The debate over whether gaming should be classified as a sport is one which will probably rage on forever.

For the record, I think if darts and snooker are considered sports, esports can be too. The hand-eye co-ordination displayed at the highest level of competition is certainly a form of athleticism, if not in the traditional sense.

However, I would argue that we often get bogged down in the details and the fact is esports is growing in popularity at a rapid rate and as a form of highly-skilled and lucrative entertainment, it will most likely continue to do so.

Some who have been around a little longer than me, the older generation, when they hear gaming, think of going to an arcade to play Pac man. Gaming has come a long way since those very basic days.


Comparing Pac man to what esports competitors are playing now is like comparing the Tesla to a horse and carriage.

With the reactions, teamwork and strategic thinking required to make it to the elite level, gamers put in hours upon hours of practice.

For some it pays off in a big way - just look at some of the prize pools from recent tournaments.

Last year's The International 2018: Dota 2 Championships broke the record for a total prize pool at an esports event with $25,532,177 USD. The winners, Team OG, took home US$11,234,158.

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In terms of viewership, based on hours watched on popular streaming websites Twitch and YouTube, that event was the second most popular with 52.8 million hours watched (according to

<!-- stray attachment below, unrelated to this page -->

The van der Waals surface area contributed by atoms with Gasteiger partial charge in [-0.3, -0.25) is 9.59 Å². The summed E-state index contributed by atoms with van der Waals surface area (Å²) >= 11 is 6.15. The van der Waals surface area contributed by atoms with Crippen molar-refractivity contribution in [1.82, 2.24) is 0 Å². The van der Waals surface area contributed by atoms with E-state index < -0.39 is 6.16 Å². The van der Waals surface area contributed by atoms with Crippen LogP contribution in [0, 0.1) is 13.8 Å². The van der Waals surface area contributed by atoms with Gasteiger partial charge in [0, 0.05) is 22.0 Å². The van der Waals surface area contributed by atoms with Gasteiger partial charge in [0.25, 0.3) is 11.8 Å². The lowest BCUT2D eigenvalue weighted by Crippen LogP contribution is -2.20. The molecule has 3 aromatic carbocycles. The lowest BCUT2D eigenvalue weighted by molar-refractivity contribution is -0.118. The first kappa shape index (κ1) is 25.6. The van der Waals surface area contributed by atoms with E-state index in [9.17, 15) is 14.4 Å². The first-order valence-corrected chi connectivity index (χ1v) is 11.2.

The most popular event last year was the League of Legends World Championship which collected 74.3 million hours of viewership.

Team Invictus Gaming, of China, celebrate winning the final of the 2018 League of Legends World Championship. Photo / Getty Images
Team Invictus Gaming, of China, celebrate winning the final of the 2018 League of Legends World Championship. Photo / Getty Images

Judging by those numbers, whether you consider esports a legitimate sport or not, there is certainly a global appetite for it.


Gaming is also becoming more and more worthy as a career path. There are generally two paths for gamers to choose between, while some do a mixture of both. As well as the competitive athletes, there are fulltime streamers.

These streamers generally have a small screen showing their face while the rest of the screen is filled with whatever game they are playing. The most popular are usually those who excel at a game and can entertain purely through their elite skill level and then there are those who are more laid back, usually funny, and are as much an entertainer as a gamer.

They make money through donations to the stream, generally viewers can donate a certain amount and ask the streamer a question - a chance to interact. Others donate purely to support their favourite entertainers.

Popular Battle Royale game Fortnite took off in the last couple of years and many streamers saw the opportunity to make more money. Those who got in early were laughing.

According to Fortnite was the most viewed game on Twitch in 2018 with a whopping 1.36 billion hours watched. League of Legends was second with 986.87 million.

The total prize pool for the upcoming Fortnite World Cup is $100 million USD.


This week I wrote about Rotorua's Daniel Pinkham who is competing in the Project CARS 2 - a motorsport simulation computer game - ANZ Championship which is being broadcast live on Sky Sport every Thursday night.

Daniel has been involved with motorsport in real life as well and I think he made a good point when he said the computer version gave more people the opportunity to have a go without the financial pressure of buying and racing an actual car.

For those who are not gifted at traditional sports such as rugby and netball, there is now an avenue to compete at the highest level, in front of massive crowds and earn good money. Rather than debate its worthiness as a sport, I say we open our arms to esport and enjoy the ride.